“Not surprisingly you’ve got lots of examples of high indoor radon levels from Whistler down through the Sea-to-Sky corridor – Squamish in particular – down to Caulfeild and Dundarave in West Vancouver.”
“We know the North Shore is particularly vulnerable in terms of its geology.”
Radon can even occur at sea level, he says. “A lot of people think because they live at sea level it won’t be an issue. But the geology is the same.”
Whitehead has seen test results of more than 1,000 becquerels of radon – five times Canada’s guideline limits – from homes in Caulfeild, Dundarave and Lynn Valley.
The only person who wasn’t surprised by the results was a woman who’d moved to West Vancouver from Florida, where radon is high and much more publicly discussed. “She’d asked the neighbours what the radon levels were and they didn’t know what she was talking about,” he says.
Her test came back at four times the recommended limits for radon.
Nicol’s project – aimed at gathering more data from potential at-risk areas – is aimed at changing public complacency.
Ten years ago, federal researchers with Health Canada did limited testing across the country and determined Metro Vancouver was at low risk of radon. But even those showed the North Shore Sea-to-Sky area at slightly higher risk than other nearby communities.
The physical characteristics of a home itself – and how it sits on the rock beneath it – can also raise or lower a risk for radon exposure.
Newer, energy-efficient homes, for instance, can trap more radon and present a bigger risk.
Nicol’s own mother, a non-smoker, died of lung cancer after working for decades as a teacher in a basement level classroom.
Children are also considered at greater risk from the DNA-damaging effects of radon on the lungs.
That’s one of the reasons Vancouver Coastal Health is also currently testing schools throughout the region for radon.
Though health officials don’t expect to find high levels, it’s worth checking out, says Medical Health Officer Mark Lysyshyn. “If you’re exposed to it over a long period of time, it could have an impact on your life.”
Fortunately, testing for radon is simple and fixing a radon problem is relatively easy and inexpensive, says Whitehead. Basically it involves putting in a venting pipe that sucks the gas from beneath the home and vents it into the atmosphere.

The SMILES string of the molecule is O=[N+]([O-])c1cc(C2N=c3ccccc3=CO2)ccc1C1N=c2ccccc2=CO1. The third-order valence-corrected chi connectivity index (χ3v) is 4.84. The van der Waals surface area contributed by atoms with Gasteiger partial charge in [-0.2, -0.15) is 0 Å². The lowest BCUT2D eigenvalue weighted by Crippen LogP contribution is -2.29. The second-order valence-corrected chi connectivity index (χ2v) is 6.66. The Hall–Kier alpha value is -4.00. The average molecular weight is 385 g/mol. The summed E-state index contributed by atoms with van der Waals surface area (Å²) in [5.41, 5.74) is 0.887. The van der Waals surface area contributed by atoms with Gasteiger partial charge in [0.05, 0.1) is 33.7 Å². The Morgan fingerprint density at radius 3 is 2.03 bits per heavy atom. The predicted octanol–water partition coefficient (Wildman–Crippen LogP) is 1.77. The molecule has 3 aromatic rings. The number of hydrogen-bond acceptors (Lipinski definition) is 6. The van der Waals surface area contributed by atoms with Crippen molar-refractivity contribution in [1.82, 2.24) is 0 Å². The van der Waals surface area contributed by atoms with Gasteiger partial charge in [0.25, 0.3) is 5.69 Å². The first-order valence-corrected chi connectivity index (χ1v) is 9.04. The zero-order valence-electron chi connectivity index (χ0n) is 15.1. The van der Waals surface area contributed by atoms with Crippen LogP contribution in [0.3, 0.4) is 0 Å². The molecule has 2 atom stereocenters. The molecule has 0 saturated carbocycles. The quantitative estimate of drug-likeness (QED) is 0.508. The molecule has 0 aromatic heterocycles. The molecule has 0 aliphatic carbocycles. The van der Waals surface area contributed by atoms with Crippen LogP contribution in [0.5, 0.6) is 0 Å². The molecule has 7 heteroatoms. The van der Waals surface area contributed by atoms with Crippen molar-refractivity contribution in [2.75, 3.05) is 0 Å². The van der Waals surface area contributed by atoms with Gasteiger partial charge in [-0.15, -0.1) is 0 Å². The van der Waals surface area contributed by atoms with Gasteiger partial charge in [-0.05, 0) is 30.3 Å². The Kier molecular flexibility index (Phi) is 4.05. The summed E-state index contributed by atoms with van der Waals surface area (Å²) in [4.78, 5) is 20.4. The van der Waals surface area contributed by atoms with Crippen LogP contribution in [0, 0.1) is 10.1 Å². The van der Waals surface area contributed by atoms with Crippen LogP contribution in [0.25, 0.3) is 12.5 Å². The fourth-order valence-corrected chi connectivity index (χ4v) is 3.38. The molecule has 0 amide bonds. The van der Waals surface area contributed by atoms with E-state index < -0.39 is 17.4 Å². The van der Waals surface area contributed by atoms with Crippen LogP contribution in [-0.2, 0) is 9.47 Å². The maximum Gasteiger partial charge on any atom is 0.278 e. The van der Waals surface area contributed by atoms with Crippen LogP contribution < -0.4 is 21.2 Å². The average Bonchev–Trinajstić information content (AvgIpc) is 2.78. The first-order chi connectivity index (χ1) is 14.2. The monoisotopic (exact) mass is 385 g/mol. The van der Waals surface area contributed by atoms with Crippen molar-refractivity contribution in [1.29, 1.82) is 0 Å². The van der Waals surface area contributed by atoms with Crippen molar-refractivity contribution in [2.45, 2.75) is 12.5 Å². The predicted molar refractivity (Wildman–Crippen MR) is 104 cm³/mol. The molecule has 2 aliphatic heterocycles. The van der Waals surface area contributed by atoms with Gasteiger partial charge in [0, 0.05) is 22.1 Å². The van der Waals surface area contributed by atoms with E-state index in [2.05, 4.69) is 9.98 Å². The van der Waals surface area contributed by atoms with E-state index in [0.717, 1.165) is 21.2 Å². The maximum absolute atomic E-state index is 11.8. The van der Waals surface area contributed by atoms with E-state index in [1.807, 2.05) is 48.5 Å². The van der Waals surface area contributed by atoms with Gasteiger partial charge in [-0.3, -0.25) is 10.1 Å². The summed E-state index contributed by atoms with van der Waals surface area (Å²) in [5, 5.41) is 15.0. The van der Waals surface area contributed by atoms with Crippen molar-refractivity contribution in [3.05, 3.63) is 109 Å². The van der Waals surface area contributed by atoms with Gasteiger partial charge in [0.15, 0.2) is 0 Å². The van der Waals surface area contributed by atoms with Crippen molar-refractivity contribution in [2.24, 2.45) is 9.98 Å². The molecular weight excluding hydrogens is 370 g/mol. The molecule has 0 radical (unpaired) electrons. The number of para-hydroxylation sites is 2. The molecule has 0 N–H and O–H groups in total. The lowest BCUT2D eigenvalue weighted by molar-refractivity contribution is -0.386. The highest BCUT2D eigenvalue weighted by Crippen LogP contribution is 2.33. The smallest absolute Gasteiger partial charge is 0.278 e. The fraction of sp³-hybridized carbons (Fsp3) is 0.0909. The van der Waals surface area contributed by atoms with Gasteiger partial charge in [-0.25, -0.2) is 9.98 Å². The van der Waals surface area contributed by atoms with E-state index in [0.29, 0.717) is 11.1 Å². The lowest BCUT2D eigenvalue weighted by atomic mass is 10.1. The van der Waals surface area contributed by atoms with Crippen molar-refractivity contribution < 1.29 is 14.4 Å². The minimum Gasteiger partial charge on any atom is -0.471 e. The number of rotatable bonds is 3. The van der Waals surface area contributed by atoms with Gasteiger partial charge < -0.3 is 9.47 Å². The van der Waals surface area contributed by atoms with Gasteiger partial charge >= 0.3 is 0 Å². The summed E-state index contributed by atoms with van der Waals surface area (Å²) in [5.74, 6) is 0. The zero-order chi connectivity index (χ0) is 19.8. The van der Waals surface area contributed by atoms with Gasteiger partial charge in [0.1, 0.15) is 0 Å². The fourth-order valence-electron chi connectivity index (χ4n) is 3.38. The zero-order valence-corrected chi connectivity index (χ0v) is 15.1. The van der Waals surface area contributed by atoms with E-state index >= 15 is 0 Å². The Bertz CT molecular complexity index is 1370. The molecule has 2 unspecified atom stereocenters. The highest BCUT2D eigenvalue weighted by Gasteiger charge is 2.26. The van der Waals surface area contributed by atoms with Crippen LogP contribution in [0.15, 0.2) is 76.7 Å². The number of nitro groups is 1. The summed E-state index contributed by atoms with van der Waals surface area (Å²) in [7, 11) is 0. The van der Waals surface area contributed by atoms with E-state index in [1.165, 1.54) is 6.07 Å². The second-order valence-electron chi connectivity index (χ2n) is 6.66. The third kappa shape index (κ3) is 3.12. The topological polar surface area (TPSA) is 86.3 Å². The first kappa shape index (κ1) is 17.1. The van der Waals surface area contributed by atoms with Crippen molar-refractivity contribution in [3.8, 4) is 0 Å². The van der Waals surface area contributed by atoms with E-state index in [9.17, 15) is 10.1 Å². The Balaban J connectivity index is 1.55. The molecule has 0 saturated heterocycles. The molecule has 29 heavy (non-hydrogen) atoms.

Many other provinces – and the Interior of B.C. – already have requirements for roughed-in radon mitigation systems built into the building code. Interior Health also now requires licenced daycares to be tested for radon.
Whitehead and Nicol would like to see all of those measures extended to the entire province – rather than just part of it.
“We’re optimistic that the B.C. government will change the building code,” says Whitehead.
“I can’t think of too many other things that we have people dying from environmental exposure that’s totally avoidable,” he says.
Nicol’s project, launched last month, involves giving out radon test kits – which look like hockey pucks. Homeowners follow instruc-tions and leave the pucks in place for three months to measure radon levels. They then receive results. Data without identifying information also goes to the research project.
Anyone can also buy their own test kit at most hardware stores, through companies like Radon Environmental or from the B.C. Lung Association for $30. Nicol says she’s happy to get results of any North Shore test if residents want to donate their data to science.
Nicol hopes to have an initial report ready in June. If she’s successful in getting further funding, she hopes to repeat the data-gathering exercise on the North Shore next fall.
The good news about radon is “it’s a very solvable, preventable problem,” says Nicol. “It’s something you can fix.”
To find out more about the project, visit www.sfu.ca/radon.html